‘Our Little Soldier’- Sarah’s Story

My husband Dave and I found out at our 20 week scan that we were having a boy. We did not anticipate the news that would follow. The sonogram showed that our baby had a heart defect but without further scans they could not see what. Several days later just after Christmas 2009 we were invited back to hospital for further scans which revealed our baby boy had hypoplastic left heart syndrome. We were ushered into a side room and advised to abort. We decided to get further information from the Evelina Children’s hospital London.

The consultant was very thorough and reassured us that our baby had 80% chance of survival and told us many children live long and happy lives but would need 3 or more open heart surgeries to help them survive.

On the 22nd April our baby boy was born at St Thomas’ Hospital, London. He was taken straight to special care then transferred next door to the Evelina. We named him Joshua because he was a fighter!

4 days after Joshua was born he underwent his 1st open heart surgery. He did amazingly and recovered well. Joshua had his chest closed 5 days later after having kidney dialysis to help his organs recover. He was moved to the ward on day 8 and Home just 14 days after he was born!

Joshua thrived and gained weight well. At his 6 week review the consultant found a large leak on his tricuspid valve and Joshua was admitted to hospital for a further 7 days to get it under control. In this time Joshua smiled for the first time and started doing everything a normal baby did.

When Joshua was 10 weeks old he woke one morning blue and lifeless. He wouldn’t feed and slept constantly. Alarm bells rang and we took him straight to hospital to be checked. The doctors assured us it was nothing serious and probably a bug. I knew as his mother it was far worse! The retrieval team from the Evelina picked him up and put Joshua straight onto life support, he was seriously poorly.

Joshua’s tricuspid valve had ruptured and he was in serious heart failure. 3 days later the doctors and surgeons worked tirelessly to repair the damage. It was an overall success. Unfortunately it was short lived as he repair came undone the following day. Joshua was rushed to theatre for his 3rd open heart surgery which was also a success. Our shock came just 3 days later when we were called early at the Ronald McDonald house and told to come straight in. My heart nearly broke at that moment however we did not know at this point to severity of his condition.

After reaching Joshua were sat down by the doctors and told Joshua was not going to survive. His organs were giving up and his little foot and hand had gone black from the lack of oxygen pumping round his body. We got him christened and family arrived through the day to join us. At 4.30 we said our goodbyes and let our little soldier go in our arms.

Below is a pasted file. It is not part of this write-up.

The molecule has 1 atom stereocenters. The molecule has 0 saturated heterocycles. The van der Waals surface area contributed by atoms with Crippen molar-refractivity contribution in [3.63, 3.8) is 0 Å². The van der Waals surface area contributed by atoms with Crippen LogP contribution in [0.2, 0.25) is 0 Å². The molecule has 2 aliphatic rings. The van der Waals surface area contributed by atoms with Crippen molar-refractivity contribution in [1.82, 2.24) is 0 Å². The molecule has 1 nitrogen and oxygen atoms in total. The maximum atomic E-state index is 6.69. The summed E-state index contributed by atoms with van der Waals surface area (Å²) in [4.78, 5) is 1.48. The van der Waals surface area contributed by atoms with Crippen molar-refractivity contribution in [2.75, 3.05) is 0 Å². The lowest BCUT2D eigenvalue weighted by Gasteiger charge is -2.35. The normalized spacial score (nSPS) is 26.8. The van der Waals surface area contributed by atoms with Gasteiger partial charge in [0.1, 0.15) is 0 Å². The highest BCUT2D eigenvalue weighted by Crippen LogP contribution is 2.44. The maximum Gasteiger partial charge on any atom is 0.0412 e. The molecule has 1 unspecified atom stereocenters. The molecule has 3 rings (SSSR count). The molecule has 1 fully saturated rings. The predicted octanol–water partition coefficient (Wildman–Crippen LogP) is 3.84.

11 weeks we had Joshua – it was short but we made as many memories as we could.

Since Joshua passed away, 8 years ago this month, we have raised over £20,000 for various charities ( Little Hearts Matter, ECHO & the Evelina). I have skydived twice, done various runs including a half marathon, 86 mile bike ride, Balls and various other activities. We will never stop celebrating his life and raising money in his memory.



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    Nominations are open for our next Brave Hearts Awards 🏅

    We know that a lot of our young people miss out on awards and trips at school and we feel that they, like every young person should be rewarded for what they learn and how they develop 🙌

    If you know of a young person with a single ventricle heart aged between 8-17 that has achieved and grown, take a look at our list of awards on www.lhm.org.uk/youth-zone/lhm-brave-heart-awards/ 👈

    Nominations will close at the end of January 2020 📅
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    8 hours ago  ·  

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    👋 Meet Archie, he is 7 years old and was born with Tricuspid Atresia (TA) a rare congenital heart condition. Archie had his Fontan procedure in September at the University Hospital Southampton, Ocean Ward. The aim of the Fontan procedure is to give a child as much energy as having only half a pumping heart will allow. If surgery has gone to plan the children will gradually recover from the operation and go on to gain far more energy than they had before. He had a longer stay than anticipated, due to a number of complications, but was discharged in October.

    ❤️ “The staff, nurses, doctors, consultants and surgeon were utterly wonderful and we can’t thank them enough. However, it was a consultant anaesthetist, Dr Andy Curry, who stood out in Archie’s mind. His bedside manner, and the relationship of trust that he managed to build up with our very anxious little boy, was astounding to watch. So, on ‘Dress as your Hero Day’ at school, Archie wanted to dress as his hero…”I want to dress as Dr Andy because he helped save my life and he’s my friend”…gulp” – Archie’s mum Charlene.

    😻 We have been blown away by this story. A month after coming home from hospital and Archie is raising a smile, dressing up as his hero and on his way to school. This is one strong boy, as are all of the children in the LHM family.

    🙌 Give this post a share to show your support of Children’s day.

    University Hospital Southampton NHS Foundation Trust
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    1 day ago  ·  

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